Ambitious EU digital agenda – the Commission issues its 2020 Work Programme
On 29 January 2020, the European Commission has put forward an ambitious digital agenda to ensure Europe is ‘fit for the digital age’.
Among the key planned initiatives we should expect in 2020 are European Data Strategy, White Paper on Artificial Intelligence, a new Digital Services Act, a review the Directive on Security of Network and Information Systems (NIS Directive), a Proposal on Crypto Assets. Read more
Commissioners discuss Artificial Intelligence and Data Strategy
Commissioners Margrethe Vestager and Thierry Breton discussed their plans on 5G, AI, data strategy, the digital services act and cybersecurity before European Parliament on 27 and 28 January.
Data strategy goes hand in hand with AI according to Commissioner Breton and the focus will be upstream – “on the nature of the data that feeds an algorithm”.
The European Commission is expected to present a European strategy on artificial intelligence on 19 February.
30 Recommendations to the EC on regulation, innovation and finance by the expert group on regulatory obstacles to financial innovation
On 13 December 2019, an expert group set up by the European Commission to identify regulatory obstacles to financial innovation, presented its report putting forward 30 recommendations how to create a framework able to accommodate FinTech innovation.
The recommendations focus on the innovative use of technology in finance, maintaining a level playing field, access to data, and the financial inclusion and ethical use of data.
The group considered how to ensure financial stability, financial integrity, and consumer and investor protection in light of the new opportunities and risks which come with FinTech. Read more
The Commission launches a consultation on EU regulatory framework for crypto-assets
The European Commission has launched a public consultation seeking views on the EU regulatory framework for crypto-assets.
Currently, there is no commonly accepted way to classify crypto-assets at the EU level. This makes it difficult for market participants to understand the obligations they are subject to. Categorisation of crypto-assets is a key to determine whether they fall within the perimeter of EU financial services legislation.
The consultation looks into (among others) anti-money laundering risks of crypto-assets that currently fall outside the scope of the EU legislation. For example, some stablecoins may not be covered by the EU regulation. Question 25 makes a reference to “periodic independent auditing of the assets or funds held in the reserve” as a possible requirement that could be imposed on the issuers of “stablecoins” and “global stablecoins” to tackle their respective risks.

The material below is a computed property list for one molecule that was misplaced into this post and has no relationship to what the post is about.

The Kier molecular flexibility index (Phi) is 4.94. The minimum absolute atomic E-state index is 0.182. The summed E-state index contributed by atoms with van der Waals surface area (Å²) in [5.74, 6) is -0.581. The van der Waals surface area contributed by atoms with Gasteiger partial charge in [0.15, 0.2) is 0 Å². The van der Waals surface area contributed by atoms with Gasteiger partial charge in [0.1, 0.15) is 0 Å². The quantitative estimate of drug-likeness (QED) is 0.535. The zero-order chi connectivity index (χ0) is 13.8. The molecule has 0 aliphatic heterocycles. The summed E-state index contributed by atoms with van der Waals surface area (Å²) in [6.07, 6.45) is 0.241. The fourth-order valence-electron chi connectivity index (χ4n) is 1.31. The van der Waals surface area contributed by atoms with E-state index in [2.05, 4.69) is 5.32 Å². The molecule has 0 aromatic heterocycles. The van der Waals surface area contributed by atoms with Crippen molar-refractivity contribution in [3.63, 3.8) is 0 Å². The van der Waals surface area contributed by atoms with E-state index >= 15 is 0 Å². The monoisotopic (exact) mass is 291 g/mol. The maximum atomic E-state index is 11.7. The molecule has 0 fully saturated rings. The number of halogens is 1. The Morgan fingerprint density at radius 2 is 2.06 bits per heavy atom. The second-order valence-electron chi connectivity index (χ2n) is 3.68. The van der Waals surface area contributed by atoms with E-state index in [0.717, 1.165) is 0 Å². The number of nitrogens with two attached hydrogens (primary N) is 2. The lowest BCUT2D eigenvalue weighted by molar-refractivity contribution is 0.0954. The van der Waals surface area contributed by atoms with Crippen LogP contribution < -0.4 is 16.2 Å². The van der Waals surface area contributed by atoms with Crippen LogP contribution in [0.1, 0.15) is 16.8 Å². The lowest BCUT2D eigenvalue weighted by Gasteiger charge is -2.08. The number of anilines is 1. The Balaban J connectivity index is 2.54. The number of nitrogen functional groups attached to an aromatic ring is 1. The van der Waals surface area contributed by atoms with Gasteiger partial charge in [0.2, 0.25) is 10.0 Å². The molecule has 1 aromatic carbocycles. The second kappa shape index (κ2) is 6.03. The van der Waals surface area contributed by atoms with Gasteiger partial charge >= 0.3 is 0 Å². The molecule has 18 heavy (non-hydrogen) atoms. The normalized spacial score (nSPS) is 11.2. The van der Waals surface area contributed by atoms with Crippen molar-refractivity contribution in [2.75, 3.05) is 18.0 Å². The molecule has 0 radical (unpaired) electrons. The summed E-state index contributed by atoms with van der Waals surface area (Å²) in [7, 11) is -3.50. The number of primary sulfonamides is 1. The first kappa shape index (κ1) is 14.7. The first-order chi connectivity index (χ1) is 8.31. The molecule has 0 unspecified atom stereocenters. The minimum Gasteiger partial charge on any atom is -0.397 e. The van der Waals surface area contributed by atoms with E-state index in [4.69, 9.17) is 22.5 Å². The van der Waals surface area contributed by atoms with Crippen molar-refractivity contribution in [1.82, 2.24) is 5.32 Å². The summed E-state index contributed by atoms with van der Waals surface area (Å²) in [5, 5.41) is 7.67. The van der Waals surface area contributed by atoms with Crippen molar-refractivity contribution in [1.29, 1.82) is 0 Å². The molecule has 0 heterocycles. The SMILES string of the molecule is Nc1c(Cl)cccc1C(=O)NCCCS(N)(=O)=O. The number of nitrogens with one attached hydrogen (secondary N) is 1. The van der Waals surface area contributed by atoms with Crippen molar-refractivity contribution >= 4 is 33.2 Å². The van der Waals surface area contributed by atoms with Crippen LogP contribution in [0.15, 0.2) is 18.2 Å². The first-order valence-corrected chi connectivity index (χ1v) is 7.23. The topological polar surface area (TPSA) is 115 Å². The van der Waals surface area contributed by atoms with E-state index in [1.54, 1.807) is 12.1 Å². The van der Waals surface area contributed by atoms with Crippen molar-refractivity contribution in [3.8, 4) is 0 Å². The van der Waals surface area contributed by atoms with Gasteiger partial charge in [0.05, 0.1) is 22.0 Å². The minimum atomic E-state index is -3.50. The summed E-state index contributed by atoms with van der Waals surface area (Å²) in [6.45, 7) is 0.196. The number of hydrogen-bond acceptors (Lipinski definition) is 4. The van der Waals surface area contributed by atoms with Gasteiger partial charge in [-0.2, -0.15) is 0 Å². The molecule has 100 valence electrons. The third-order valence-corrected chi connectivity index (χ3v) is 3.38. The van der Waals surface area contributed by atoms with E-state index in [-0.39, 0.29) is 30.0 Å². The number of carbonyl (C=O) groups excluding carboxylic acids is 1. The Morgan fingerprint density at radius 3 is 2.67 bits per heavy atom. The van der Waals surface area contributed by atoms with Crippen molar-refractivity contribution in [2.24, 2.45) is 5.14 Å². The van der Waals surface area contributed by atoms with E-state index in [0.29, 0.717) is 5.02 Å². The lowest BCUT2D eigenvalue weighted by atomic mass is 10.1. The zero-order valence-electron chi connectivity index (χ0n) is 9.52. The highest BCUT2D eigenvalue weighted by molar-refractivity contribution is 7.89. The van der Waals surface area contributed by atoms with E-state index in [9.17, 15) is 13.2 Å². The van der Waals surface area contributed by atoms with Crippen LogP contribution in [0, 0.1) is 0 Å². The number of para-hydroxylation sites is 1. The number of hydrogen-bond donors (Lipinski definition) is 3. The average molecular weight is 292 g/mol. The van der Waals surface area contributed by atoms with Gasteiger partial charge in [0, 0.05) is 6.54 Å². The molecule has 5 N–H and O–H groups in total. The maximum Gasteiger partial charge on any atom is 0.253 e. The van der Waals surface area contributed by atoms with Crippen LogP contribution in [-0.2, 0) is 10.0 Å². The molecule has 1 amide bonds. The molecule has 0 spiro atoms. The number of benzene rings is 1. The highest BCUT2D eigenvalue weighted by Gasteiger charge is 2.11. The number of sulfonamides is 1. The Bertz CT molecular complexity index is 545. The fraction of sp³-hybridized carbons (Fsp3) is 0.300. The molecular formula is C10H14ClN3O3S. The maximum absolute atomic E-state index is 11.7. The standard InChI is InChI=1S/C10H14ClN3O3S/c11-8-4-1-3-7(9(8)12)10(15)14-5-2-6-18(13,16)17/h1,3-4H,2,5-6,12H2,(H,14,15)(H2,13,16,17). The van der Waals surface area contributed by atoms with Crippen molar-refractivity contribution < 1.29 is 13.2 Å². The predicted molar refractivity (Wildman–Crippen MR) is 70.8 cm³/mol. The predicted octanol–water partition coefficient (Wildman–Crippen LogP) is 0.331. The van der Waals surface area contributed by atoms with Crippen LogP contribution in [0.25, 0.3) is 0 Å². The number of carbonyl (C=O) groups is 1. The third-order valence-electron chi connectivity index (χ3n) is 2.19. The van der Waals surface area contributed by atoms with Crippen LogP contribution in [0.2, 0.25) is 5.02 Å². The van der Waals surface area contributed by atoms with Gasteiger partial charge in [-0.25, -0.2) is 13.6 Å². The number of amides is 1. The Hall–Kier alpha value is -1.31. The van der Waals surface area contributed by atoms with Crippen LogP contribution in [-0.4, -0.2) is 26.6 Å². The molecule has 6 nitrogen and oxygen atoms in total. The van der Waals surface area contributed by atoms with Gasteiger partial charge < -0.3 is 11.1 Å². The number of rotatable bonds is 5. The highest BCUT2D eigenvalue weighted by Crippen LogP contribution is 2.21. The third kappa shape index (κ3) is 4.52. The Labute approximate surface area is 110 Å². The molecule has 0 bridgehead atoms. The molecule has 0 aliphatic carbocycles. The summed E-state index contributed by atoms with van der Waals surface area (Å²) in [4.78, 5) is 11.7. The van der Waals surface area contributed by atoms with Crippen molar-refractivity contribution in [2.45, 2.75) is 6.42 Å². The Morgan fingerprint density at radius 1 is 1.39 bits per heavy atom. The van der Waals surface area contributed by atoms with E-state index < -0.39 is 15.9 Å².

The EC particularly welcomes views from Member States, national competent authorities, market participants from the crypto-asset sector and from the financial services sector, EU businesses and others. The deadline for comments is 19 March 2020. Read more
The Commission seeks views on improving financial services resilience against cyberattacks
In parallel with its consultation on crypto-assets, the Commission has launched a public consultation on a potential initiative on the digital operational resilience in the area of financial services.
The aim is to gather stakeholders’ views on the need for legislative improvements within the financial services legislation with a view of making the financial sector more secure and resilient.
In its mapping of relevant stakeholders, the Commission identified industry, business associations, SMEs, financial services providers including audit firms. The deadline for comments is 19 March 2020. Read more
EBA issues Report on big data and advanced analytics
On 13 January European Banking Authority (EBA) has issued a report looking into the use of big data (BD) and advanced analytics (AA) in the banking sector. Financial institutions are keen on adopting BD&AA because they can improve efficiency, productivity and cost saving and create new business opportunities.
In its report, EBA has identified four key pillars – data management, technological infrastructure, organisation and governance and analytics methodology – necessary for the successful adoption advanced analytics along with a set of ‘elements of trust’: ethics, explainability and interpretability, fairness and avoidance of bias, traceability and auditability, data protection and quality, security and consumer protection. Read more